ESAA has the potential to create harmful interference to satellite networks adjacent to the target
satellite(s) that may be unacceptable.”53 Boeing also seeks clarification of the certification requirement in
section 25.227(b)(3)(ii)(D), which requires ESAA applicants to provide a statement from the target
satellite operator certifying that the ESAA applicant’s aggregate off-axis EIRP-density levels will be
included in all future coordination agreements.54 Specifically, Boeing asks that the Commission clarify,
in the rule, that this requirement applies only when the ESAA network is using the capacity of the target
satellite by adding the phrase “during the period that the ESAA network is using the target satellite” to the
end of that rule.55 Viasat’s comments did not address Boeing’s requests.
20.
Discussion. The Commission applied the concepts from the Part 25 Streamlining
proceedings when it adopted licensing rules to allow dynamic power ESV and VMES applicants to
request aggregate operations that exceeded the relevant off-axis EIRP-density limits.56 In adopting the
certification requirements for applicants requesting such operations, the Commission balanced a number
of competing factors and recognized that requiring applicants to file a number of specific statements, in
the form of a certification from the target satellite operator, was significantly less burdensome than
requiring applicants to file entire coordination agreements.57 The certifications that the Commission

50 See supra note 48.
51 ESAA NPRM & Order, 27 FCC Rcd at 16541, ¶ 76.
52 See 47 C.F.R. § 25.227(b)(3)(ii).
53 Boeing Petition at 7 (citing 47 C.F.R. § 25.227(b)(3)(ii)(B)).
54 Id. at 7-8 (citing 47 C.F.R. § 25.227(b)(3)(ii)(D)).
55 Id. at 8.
56 See 2000 Biennial Regulatory Review – Streamlining and Other Revisions of Part 25 of the Commission’s Rules
Governing the Licensing of, and Spectrum Usage By, Satellite Network Earth Stations and Space Stations;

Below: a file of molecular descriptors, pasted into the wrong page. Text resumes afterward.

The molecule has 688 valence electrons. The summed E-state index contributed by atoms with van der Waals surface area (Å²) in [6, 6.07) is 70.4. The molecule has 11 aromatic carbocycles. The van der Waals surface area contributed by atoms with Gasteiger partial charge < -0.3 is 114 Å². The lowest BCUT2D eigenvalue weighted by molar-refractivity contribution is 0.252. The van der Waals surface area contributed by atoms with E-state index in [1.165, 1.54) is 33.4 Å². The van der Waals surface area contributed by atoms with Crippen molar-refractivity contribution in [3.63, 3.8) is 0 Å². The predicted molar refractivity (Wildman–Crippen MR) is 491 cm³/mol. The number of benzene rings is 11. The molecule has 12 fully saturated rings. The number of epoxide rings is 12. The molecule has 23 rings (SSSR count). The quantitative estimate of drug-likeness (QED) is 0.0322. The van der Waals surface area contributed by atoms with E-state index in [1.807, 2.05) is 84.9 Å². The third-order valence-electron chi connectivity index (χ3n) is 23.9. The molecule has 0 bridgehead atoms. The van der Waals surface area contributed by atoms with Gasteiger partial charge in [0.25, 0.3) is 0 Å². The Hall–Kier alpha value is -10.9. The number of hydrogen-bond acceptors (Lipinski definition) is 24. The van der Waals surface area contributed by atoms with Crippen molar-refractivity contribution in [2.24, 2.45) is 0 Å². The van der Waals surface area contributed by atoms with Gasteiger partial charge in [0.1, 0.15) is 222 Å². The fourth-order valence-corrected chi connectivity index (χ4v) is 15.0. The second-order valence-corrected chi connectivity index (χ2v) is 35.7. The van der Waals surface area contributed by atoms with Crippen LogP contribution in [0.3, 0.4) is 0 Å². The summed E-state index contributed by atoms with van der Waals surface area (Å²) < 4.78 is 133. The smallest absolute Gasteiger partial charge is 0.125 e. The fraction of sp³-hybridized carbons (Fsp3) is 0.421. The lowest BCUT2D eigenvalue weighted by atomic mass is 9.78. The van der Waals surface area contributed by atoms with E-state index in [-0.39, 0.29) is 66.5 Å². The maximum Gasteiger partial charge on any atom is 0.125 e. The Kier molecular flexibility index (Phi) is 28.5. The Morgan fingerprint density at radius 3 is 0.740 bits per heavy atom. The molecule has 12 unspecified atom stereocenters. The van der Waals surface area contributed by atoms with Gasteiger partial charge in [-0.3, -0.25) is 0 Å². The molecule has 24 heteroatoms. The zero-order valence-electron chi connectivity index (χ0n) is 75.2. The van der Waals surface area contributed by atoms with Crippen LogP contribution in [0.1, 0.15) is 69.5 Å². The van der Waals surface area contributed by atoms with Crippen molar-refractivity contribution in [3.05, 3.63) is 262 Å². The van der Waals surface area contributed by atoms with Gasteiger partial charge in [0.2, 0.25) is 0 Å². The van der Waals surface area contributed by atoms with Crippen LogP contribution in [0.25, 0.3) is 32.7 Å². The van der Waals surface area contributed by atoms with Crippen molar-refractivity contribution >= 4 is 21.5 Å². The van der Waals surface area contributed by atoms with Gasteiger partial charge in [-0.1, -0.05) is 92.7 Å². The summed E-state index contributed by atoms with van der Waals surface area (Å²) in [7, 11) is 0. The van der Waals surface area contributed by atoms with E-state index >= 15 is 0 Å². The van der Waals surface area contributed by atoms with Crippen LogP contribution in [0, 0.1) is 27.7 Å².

Amendment of Part 25 of the Commission’s Rules and Regulations to Reduce Alien Carrier Interference Between
Fixed-Satellites at Reduced Orbital Spacings and to Revise Application Procedures for Satellite Communication
Services
, IB Docket No. 00-248, CC Docket No. 86-496, Fifth Report and Order in IB Docket No. 00-248 and Third
Report and Order in CC Docket No. 86-496, 20 FCC Rcd 5666 (2005) (Part 25 Streamlining 5th R&O).
57 See, e.g., Procedures to Govern the Use of Satellite Earth Stations on Board Vessels in the 5925-6425 MHz/3700-
4200 MHz Bands and 14.0-14.5 GHz/11.7-12.2 GHz Bands
, IB Docket No. 02-10, Order on Reconsideration, FCC
09-63, 24 FCC Rcd 10369, 10376, ¶ 14 (2009); VMES Order, 24 FCC Rcd at 10446, ¶ 99. In the Part 25
Streamlining 5th R&O
, the Commission chose to require applicants to file certifications instead of affidavits by the
potentially affected satellite operators, which would have been a much more burdensome approach than filing
certifications by the target satellite operator. See Part 25 Streamlining 5th R&O, 20 FCC Rcd at 5686, ¶ 46.
9

Federal Communications Commission

FCC 14-45

required include the minimal certification at issue in section 25.227(B)(3)(ii)(B) – an acknowledgement
that a transmission above the off-axis EIRP density limits may cause unacceptable interference to other
networks. We strive to maintain consistency in the service and technical rules for ESAA, ESV, and
VMES in order to promote regulatory clarity, particularly taking into account that an operator could be
providing more than one of these services. Therefore, the concepts and reasoning in the ESV and VMES
proceedings supporting these certifications provide the intended purpose that Boeing seeks.58
21.
With regard to section 25.227(b)(3)(ii)(D), we agree with Boeing that this rule only
applies when the ESAA network is using the capacity of the target satellite, but we decline Boeing’s